Great Spirit opened the Sky to Buzzard at that very moment and Buzzard Spirit soared on great broad wings so made from Sky that the tips of their feathers could tease and ride the breath of Butterfly …

and Buzzard Spirit soared effortlessly and ecstatically across the Sky, along the windy rivers and rising when they turned up toward the sun, spiraling higher and higher, afloat on the Sky.

Like that?” called Great Spirit?

Yes!! YES, Great Spirit …!! Just so!!! … What price, Great Spirit??”

Thinking on the vast gift, Great Spirit thought to test Buzzard’s resolve.

Buzzard … your broad wings of Sky shall be black, and you as well … but your neck and face, Buzzard … shall be nearly crimson, wrinkled and sagging and what “hideous” shall come to mean, Buzzard, and you shall yet make Our Earth clean and neat but now you shall clean her by what you eat.

You shall eat what has fallen, Buzzard Spirit.  What Death has claimed and set all Spirit free … what Lion Spirit has taken and left … what Hyena Spirit has found among the flies and maggots and has left … that, Buzzard Spirit … shall you eat all your days.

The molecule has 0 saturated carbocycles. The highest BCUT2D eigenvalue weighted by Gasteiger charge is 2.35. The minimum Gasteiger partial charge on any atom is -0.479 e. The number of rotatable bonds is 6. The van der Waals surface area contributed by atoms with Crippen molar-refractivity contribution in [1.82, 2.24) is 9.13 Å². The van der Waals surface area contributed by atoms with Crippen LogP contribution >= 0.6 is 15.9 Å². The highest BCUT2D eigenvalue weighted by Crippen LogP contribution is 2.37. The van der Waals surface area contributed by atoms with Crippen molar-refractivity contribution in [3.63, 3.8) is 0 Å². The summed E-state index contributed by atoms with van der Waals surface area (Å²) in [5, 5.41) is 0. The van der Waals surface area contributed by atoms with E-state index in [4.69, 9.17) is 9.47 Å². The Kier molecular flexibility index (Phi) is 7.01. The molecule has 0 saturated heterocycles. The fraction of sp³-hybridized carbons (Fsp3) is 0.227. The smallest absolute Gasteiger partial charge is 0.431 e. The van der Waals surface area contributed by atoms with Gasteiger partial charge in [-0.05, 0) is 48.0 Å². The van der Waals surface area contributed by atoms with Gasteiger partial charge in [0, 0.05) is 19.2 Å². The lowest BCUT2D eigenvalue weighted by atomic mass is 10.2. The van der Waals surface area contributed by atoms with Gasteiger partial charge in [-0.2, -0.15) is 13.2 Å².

except when you sail from your rest, stretching your black wings of Sky to float around and aloft on the rising shimmer of the heated Earth, wheeling on the buoyancy of my Spirit with yours into the Sky I have given you, to turn on the Autumn winds and Spring, to soar along Southward and North across the mountains above all the Autumns and Springs in the Great Migrations …

is the price, Buzzard Spirit …

That is the price for the Sky, Buzzard … and you shall be called “Vulture.”

Looking over, Great Spirit was prepared to await the answer, certain the price would focus profound consideration as to the terms.

I’ll take it.” … before Great Spirit’s words were faded from the ear.

and Buzzard stood eagerly and came to inhabit “Vulture,” and to this day does rip and tear the tainted and fetid carrion from among the flies and maggots … wrinkled crimson, hideous face glistening with the putrescence … to look to the Sky’s embrace on broad wings and rise there within Great Spirit’s love and power and grace and soar … and soar … and soar …

and that … is “How Exquisite is Flying …”




Joyful Noise


“The journey of a thousand miles begins with but a single step…”


and continues with uncounted numbers of additional steps, each taken separately and sequentially.


In the Himalayas, if I recall correctly, among the Sherpa people, “hero” is defined as “One who takes one more step.”


So it is, I suppose, conceivable, that journeys can be started by anyone who can take a single step and often must be finished